Ole Larson's Folks

“Grandpa Larson,” as I always called him, was born on his father Ole’s dairy farm in Vernon County, Wisconsin. He was the last of six children born to Ole and his first wife, Anne Samuelsdatter. Anne died soon after, and Ole married Helena Olsdatter, who had a daughter the same age as Isaac. Ole and Helena eventually had six more children together (see “Ole’sChildren“). Pictured below are Isaac and two of his elder siblings. The eldest brother, Smith Larson, not pictured,was probably living on his own by this time, while the other two siblings died in their infancy.


Family lore had it that relations were strained between Isaac and his stepmother and/or his stepsister. Of course Grandpa never mentioned anything like that himself, nor indeed anything at all about his early life. But if true, it might help explain why he never remarried after his own wife died in her 30’s, choosing instead to raise five young sons alone on the farm. That can’t have been easy.

Fast-forward to the year 1909, when 25-year-old Isaac set out with three of his brothers to claim homesteads on the western edge of North Dakota, about 25 miles southeast of Sidney, Montana. It was very late in the homesteading period, and the available land was marginal at best. Only a long spell of unusually favorable weather enabled any of the homesteaders succeed even briefly. The eldest brother, Smith Larson, “proved up” his claim, but apparently soon sold or ceded the land to the others. Smith was a merchant sailor, and died a bachelor in 1923.

The other three brothers, Axel, Isaac, and Oscar, stayed on to raise their families. In this, they were in the minority. Most of the homesteaders had given up even before the Depression and Dust Bowl years of the 1930’s. Today, nearly all of the area is a National Grassland, owned and administered by the federal government.

The image below is of Oscar, Isaac, and Axel, in front of one of the first dwellings they built on their claims. Imagine spending a North Dakota winter in a shack like this!

If the dwelling appears uninviting, the land around it looks downright forbidding. As early as the Lewis and Clark expedition, explorers remarked on the radical change in the landscape as soon as they crossed the Missouri River, which  separates the eastern and western halves, approximately, of the two Dakotas. On the eastern side, grass was tall and lush, nourished by plentiful rainfall and favorable soils. To the west, the grass was short and sparse, the land much drier, and the prairie interrupted by badlands — arid hills of colorful, wind-eroded soil where nothing at all will grow.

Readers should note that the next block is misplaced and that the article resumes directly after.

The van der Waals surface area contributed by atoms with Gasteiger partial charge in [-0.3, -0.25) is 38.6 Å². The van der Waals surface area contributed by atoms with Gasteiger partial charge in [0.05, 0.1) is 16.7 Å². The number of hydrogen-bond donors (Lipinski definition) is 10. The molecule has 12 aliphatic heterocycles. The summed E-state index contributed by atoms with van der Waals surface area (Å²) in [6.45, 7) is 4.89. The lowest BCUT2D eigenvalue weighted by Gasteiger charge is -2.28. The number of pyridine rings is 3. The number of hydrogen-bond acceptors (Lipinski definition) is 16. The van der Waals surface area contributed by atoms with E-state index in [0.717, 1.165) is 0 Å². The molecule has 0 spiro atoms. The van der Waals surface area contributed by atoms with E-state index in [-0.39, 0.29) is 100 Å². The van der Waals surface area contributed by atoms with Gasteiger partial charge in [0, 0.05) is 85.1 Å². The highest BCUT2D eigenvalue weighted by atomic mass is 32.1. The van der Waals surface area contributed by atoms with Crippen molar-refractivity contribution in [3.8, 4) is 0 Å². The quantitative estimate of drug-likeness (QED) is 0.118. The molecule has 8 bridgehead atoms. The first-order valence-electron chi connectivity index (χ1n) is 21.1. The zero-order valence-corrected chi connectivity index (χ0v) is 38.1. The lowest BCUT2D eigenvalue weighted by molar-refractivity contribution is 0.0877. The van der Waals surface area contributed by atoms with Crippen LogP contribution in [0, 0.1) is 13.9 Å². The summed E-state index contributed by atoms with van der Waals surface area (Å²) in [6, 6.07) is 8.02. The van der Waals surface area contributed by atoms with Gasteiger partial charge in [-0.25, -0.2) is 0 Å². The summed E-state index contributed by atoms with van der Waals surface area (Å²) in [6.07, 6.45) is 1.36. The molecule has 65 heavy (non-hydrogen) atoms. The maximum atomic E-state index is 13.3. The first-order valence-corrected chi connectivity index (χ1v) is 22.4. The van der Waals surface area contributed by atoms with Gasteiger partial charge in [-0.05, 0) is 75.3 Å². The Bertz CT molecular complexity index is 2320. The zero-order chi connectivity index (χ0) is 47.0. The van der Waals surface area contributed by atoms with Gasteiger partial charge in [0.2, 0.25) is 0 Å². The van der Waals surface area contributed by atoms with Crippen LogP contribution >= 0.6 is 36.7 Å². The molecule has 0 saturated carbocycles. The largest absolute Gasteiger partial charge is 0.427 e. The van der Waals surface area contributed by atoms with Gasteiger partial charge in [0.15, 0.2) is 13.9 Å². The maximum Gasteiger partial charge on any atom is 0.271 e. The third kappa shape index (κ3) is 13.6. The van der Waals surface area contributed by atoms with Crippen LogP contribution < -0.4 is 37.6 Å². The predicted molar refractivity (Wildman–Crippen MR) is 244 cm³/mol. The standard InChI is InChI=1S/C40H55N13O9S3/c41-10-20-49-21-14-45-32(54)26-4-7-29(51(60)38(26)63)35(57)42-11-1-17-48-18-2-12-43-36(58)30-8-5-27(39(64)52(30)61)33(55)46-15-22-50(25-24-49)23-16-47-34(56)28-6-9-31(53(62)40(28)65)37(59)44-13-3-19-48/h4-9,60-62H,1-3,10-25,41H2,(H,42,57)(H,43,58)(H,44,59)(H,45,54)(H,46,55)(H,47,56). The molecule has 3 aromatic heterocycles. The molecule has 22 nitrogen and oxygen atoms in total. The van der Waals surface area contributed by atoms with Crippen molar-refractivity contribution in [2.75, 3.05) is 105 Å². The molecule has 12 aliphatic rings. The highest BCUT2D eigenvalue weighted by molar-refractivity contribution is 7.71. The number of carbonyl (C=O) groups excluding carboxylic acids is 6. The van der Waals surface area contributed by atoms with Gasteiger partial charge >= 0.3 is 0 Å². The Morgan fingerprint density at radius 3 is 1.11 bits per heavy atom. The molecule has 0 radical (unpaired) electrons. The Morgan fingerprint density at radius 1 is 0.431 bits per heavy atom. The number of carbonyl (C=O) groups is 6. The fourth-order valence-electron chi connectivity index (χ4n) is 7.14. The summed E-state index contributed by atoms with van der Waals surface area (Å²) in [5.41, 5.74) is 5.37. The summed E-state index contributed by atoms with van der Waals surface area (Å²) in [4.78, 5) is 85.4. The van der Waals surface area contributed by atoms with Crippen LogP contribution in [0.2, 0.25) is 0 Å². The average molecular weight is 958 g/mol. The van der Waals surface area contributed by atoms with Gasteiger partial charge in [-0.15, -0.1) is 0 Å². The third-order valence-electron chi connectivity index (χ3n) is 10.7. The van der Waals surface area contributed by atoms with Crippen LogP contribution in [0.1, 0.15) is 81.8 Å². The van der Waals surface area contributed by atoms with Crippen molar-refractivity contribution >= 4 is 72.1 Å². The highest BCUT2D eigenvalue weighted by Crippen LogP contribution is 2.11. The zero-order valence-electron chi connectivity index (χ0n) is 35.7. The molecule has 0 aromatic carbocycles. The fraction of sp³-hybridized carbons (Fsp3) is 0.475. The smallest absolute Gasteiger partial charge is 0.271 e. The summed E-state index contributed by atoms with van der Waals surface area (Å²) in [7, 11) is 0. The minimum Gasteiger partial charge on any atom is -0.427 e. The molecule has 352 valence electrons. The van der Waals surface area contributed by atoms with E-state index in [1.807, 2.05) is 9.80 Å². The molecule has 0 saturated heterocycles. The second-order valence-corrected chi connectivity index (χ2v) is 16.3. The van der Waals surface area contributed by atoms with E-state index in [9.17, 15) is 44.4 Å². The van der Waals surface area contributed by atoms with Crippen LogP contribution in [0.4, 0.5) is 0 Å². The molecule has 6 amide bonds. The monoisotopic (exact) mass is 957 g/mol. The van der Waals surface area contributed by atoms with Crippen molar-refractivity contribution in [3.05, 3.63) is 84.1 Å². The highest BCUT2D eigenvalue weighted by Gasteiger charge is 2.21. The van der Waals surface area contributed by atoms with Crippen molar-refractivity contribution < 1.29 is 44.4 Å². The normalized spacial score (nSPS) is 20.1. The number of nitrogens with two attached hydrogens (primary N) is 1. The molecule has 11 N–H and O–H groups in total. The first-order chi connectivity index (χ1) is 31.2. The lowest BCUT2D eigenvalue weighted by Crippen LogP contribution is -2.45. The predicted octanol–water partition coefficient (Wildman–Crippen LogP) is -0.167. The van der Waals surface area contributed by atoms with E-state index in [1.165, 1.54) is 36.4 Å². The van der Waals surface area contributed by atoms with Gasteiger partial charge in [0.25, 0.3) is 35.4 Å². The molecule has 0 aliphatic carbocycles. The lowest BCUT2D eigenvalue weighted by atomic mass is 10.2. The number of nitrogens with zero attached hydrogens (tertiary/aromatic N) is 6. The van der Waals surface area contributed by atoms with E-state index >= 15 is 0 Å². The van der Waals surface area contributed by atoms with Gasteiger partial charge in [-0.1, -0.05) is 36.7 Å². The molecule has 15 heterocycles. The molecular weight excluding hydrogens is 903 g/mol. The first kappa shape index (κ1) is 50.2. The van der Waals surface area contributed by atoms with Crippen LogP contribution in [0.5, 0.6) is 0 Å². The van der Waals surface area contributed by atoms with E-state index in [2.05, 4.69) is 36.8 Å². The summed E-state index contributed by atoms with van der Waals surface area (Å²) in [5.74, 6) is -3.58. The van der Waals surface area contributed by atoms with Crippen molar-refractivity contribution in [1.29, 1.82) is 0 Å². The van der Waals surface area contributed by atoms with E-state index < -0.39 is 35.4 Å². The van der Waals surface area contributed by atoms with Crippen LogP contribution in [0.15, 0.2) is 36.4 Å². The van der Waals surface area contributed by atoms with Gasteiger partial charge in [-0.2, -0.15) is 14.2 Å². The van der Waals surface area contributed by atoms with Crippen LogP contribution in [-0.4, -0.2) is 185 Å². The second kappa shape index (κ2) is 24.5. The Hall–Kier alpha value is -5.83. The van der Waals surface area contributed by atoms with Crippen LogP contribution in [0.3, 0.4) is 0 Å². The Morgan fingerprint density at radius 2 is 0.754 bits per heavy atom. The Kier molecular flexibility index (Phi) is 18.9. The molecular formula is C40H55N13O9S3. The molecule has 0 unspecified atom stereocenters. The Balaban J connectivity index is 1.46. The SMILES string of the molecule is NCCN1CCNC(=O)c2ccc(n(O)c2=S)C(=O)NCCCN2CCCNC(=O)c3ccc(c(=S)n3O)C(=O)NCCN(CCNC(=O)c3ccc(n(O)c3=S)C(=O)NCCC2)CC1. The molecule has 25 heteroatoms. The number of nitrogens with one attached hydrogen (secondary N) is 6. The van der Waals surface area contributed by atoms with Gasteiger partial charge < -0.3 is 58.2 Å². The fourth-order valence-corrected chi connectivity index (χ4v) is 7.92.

Of all our relatives, one cousin, Ron Whited (grandson of Axel Larson), still lives and ranches in the area, holding parts of the original homesteads, and leasing grazing rights on federal and private lands. Ron and his wife earn a modest living raising high-quality beef cattle on more than 12,000 acres of (mostly leased) land. Compare that to the homesteaders who expected to make a family livelihood on their claims of 160 acres!

Another cousin, Larry Larson, tells of his father Oscar returning home from a day trip to Sidney in the 1940’s  to find that a massive swarm of grasshoppers had not only decimated his crops, but had even eaten the paint from their house! Within days, Oscar moved his family to town and gave up farming for good. By this time, Isaac had moved to Washington, where his two eldest sons had established themselves and were raising families of their own.

Next: Ike and the boys.

More on Supreme Court sentence
Isaac Larson, part II: Ike and the Boys